Ascorbic acid is commonly used as an antioxidant agent in form of a powder. This allows the immediate availability of the molecule but cannot avoid the rapid inactivation of the excess. Sodium zeolites have frequently been proposed as agents for the controlled release of absorbed molecules. In order to prepare controlled release antioxidant agents, we treated sodium X and Y zeolites with ascorbic acid dissolved in organic solvents in order to establish how much acid they were able to retain and understand the retention and release mechanism. We found that the acid: (i) undergoes a dissociation and H+/Na+ exchange with zeolite; (ii) is retained as sodium salt while the zeolite is protonated; (iii) is released as a function of the sodium salt solubility into the solvent used. Thus, the imbibition was function of the nature of the solvent and, in aqueousorganic solvent mixtures, it was a direct function of the water concentration in the range 0–1% and an inverse function in the range 1–11%. It follows from above that, when sodium zeolite is used as a support for ascorbic acid, water percent in the range 0–11% may control the release as the ascorbate salt into aqueous–organic solvent mixtures.

"The role of solvents in the imbibition of ascorbic acid by zeolites"

MAVILIA, Letterio;
2007

Abstract

Ascorbic acid is commonly used as an antioxidant agent in form of a powder. This allows the immediate availability of the molecule but cannot avoid the rapid inactivation of the excess. Sodium zeolites have frequently been proposed as agents for the controlled release of absorbed molecules. In order to prepare controlled release antioxidant agents, we treated sodium X and Y zeolites with ascorbic acid dissolved in organic solvents in order to establish how much acid they were able to retain and understand the retention and release mechanism. We found that the acid: (i) undergoes a dissociation and H+/Na+ exchange with zeolite; (ii) is retained as sodium salt while the zeolite is protonated; (iii) is released as a function of the sodium salt solubility into the solvent used. Thus, the imbibition was function of the nature of the solvent and, in aqueousorganic solvent mixtures, it was a direct function of the water concentration in the range 0–1% and an inverse function in the range 1–11%. It follows from above that, when sodium zeolite is used as a support for ascorbic acid, water percent in the range 0–11% may control the release as the ascorbate salt into aqueous–organic solvent mixtures.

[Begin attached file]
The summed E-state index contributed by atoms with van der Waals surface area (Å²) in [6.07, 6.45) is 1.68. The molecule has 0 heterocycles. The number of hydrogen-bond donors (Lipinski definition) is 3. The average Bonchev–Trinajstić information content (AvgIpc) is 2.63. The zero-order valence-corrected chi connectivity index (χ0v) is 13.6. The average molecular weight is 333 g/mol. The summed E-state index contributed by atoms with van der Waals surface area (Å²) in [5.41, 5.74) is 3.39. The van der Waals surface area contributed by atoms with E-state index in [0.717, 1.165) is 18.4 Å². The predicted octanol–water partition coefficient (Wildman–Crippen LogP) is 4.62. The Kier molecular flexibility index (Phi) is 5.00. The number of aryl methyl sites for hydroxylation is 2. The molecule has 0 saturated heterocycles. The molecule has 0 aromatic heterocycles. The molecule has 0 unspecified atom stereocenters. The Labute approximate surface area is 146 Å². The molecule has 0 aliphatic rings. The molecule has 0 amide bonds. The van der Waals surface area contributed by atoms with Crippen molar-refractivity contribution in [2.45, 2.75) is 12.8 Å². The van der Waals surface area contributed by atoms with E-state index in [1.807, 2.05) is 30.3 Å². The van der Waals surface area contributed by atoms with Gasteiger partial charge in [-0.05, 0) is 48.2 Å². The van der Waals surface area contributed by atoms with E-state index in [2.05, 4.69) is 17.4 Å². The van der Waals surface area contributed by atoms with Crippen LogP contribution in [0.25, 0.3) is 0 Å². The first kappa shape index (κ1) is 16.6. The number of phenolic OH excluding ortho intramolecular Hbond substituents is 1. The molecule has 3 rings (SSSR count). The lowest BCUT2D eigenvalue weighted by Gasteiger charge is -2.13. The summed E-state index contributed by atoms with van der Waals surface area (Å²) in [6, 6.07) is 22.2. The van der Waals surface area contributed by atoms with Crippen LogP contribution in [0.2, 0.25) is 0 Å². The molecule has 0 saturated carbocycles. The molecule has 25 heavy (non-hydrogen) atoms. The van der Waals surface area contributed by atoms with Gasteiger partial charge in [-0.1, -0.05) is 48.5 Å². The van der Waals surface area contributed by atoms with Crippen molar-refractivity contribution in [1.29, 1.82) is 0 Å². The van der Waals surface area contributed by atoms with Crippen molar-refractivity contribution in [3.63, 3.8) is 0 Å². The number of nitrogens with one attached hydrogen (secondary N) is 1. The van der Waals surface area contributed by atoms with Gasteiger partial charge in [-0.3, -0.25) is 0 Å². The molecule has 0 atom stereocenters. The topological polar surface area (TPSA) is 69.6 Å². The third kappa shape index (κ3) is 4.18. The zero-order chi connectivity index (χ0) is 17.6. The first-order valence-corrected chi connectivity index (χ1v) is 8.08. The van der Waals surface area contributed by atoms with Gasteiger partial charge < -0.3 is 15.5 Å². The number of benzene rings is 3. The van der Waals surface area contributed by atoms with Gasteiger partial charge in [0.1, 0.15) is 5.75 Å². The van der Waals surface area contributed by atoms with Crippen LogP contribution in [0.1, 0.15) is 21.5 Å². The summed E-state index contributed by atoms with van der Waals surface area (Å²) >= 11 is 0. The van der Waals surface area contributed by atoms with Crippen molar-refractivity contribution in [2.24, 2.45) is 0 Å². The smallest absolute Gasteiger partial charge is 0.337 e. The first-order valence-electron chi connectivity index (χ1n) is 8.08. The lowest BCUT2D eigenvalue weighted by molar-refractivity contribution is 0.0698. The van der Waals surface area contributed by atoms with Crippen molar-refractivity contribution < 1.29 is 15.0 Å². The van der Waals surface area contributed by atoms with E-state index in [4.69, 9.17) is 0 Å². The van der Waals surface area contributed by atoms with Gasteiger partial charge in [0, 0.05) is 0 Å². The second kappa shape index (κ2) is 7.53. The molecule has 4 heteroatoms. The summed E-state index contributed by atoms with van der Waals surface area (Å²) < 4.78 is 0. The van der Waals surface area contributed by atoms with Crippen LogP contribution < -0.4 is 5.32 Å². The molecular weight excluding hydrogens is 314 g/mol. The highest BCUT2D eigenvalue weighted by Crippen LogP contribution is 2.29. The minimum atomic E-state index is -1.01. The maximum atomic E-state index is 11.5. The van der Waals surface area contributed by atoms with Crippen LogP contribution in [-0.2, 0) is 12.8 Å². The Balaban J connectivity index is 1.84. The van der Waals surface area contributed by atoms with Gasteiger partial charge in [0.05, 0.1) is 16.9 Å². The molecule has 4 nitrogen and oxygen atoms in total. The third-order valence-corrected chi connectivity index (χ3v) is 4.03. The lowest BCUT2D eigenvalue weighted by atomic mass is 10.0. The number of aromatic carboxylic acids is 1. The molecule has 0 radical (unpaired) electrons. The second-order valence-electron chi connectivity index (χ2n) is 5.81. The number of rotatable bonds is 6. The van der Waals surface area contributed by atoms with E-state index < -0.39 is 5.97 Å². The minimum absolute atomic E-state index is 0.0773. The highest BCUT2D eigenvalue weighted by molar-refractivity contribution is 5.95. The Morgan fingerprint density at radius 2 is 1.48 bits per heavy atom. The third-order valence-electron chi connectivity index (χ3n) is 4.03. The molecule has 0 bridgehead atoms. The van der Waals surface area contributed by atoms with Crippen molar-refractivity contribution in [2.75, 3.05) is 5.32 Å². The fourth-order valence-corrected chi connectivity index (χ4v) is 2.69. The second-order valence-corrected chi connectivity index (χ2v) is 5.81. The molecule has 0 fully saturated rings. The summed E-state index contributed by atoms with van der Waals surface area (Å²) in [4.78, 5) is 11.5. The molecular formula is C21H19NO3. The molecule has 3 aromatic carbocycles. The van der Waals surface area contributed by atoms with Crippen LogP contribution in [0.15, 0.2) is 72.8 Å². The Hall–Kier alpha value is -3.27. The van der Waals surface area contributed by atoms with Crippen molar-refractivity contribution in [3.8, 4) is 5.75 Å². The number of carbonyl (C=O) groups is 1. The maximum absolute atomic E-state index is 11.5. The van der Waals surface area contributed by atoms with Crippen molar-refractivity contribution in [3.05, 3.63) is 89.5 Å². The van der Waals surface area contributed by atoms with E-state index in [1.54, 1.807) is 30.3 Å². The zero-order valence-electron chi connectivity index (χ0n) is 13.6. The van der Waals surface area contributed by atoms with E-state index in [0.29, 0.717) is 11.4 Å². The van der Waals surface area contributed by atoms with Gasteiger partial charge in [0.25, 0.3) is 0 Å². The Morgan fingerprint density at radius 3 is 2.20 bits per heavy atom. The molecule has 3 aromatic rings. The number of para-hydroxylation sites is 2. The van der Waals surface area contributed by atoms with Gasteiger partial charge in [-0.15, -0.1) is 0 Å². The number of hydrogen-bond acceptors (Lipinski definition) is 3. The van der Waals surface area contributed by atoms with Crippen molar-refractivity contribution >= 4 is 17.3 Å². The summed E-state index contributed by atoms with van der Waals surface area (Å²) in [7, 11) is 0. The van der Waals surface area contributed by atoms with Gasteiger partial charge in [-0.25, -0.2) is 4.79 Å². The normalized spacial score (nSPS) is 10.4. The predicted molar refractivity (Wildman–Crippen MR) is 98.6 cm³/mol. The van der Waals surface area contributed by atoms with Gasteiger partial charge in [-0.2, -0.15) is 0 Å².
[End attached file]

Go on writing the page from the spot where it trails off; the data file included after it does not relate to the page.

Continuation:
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Utilizza questo identificativo per citare o creare un link a questo documento: http://hdl.handle.net/20.500.12318/3649
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